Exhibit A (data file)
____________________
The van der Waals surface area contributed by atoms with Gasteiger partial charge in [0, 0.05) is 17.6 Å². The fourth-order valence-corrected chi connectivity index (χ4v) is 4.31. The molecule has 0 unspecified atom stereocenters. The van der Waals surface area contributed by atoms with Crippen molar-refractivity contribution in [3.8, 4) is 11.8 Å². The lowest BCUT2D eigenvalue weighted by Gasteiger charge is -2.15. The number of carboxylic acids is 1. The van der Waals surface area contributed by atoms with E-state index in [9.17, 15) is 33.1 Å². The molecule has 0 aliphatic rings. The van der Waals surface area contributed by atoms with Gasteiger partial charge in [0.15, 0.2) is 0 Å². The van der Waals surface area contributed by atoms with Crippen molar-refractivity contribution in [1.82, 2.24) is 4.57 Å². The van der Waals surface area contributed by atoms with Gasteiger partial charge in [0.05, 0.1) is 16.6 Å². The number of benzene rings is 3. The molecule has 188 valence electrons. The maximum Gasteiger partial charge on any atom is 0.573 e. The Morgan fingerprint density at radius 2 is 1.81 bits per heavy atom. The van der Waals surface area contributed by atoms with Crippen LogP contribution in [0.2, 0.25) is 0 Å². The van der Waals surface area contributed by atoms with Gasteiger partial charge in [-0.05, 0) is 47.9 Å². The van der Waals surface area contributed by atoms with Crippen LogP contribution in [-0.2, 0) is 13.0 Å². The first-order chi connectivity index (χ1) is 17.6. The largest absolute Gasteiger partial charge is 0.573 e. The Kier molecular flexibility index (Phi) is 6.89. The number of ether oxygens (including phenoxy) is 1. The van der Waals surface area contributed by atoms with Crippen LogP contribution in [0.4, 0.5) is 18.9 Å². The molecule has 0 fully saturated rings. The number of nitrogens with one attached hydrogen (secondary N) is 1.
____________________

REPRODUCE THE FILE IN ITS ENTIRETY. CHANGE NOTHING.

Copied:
The van der Waals surface area contributed by atoms with Gasteiger partial charge in [0, 0.05) is 17.6 Å². The fourth-order valence-corrected chi connectivity index (χ4v) is 4.31. The molecule has 0 unspecified atom stereocenters. The van der Waals surface area contributed by atoms with Crippen molar-refractivity contribution in [3.8, 4) is 11.8 Å². The lowest BCUT2D eigenvalue weighted by Gasteiger charge is -2.15. The number of carboxylic acids is 1. The van der Waals surface area contributed by atoms with E-state index in [9.17, 15) is 33.1 Å². The molecule has 0 aliphatic rings. The van der Waals surface area contributed by atoms with Gasteiger partial charge in [0.15, 0.2) is 0 Å². The van der Waals surface area contributed by atoms with Crippen molar-refractivity contribution in [1.82, 2.24) is 4.57 Å². The van der Waals surface area contributed by atoms with Gasteiger partial charge in [0.05, 0.1) is 16.6 Å². The number of benzene rings is 3. The molecule has 188 valence electrons. The maximum Gasteiger partial charge on any atom is 0.573 e. The Morgan fingerprint density at radius 2 is 1.81 bits per heavy atom. The van der Waals surface area contributed by atoms with Crippen LogP contribution in [0.2, 0.25) is 0 Å². The van der Waals surface area contributed by atoms with Gasteiger partial charge in [-0.05, 0) is 47.9 Å². The van der Waals surface area contributed by atoms with Crippen LogP contribution in [-0.2, 0) is 13.0 Å². The first-order chi connectivity index (χ1) is 17.6. The largest absolute Gasteiger partial charge is 0.573 e. The Kier molecular flexibility index (Phi) is 6.89. The number of ether oxygens (including phenoxy) is 1. The van der Waals surface area contributed by atoms with Crippen LogP contribution in [0.4, 0.5) is 18.9 Å². The molecule has 0 fully saturated rings. The number of nitrogens with one attached hydrogen (secondary N) is 1.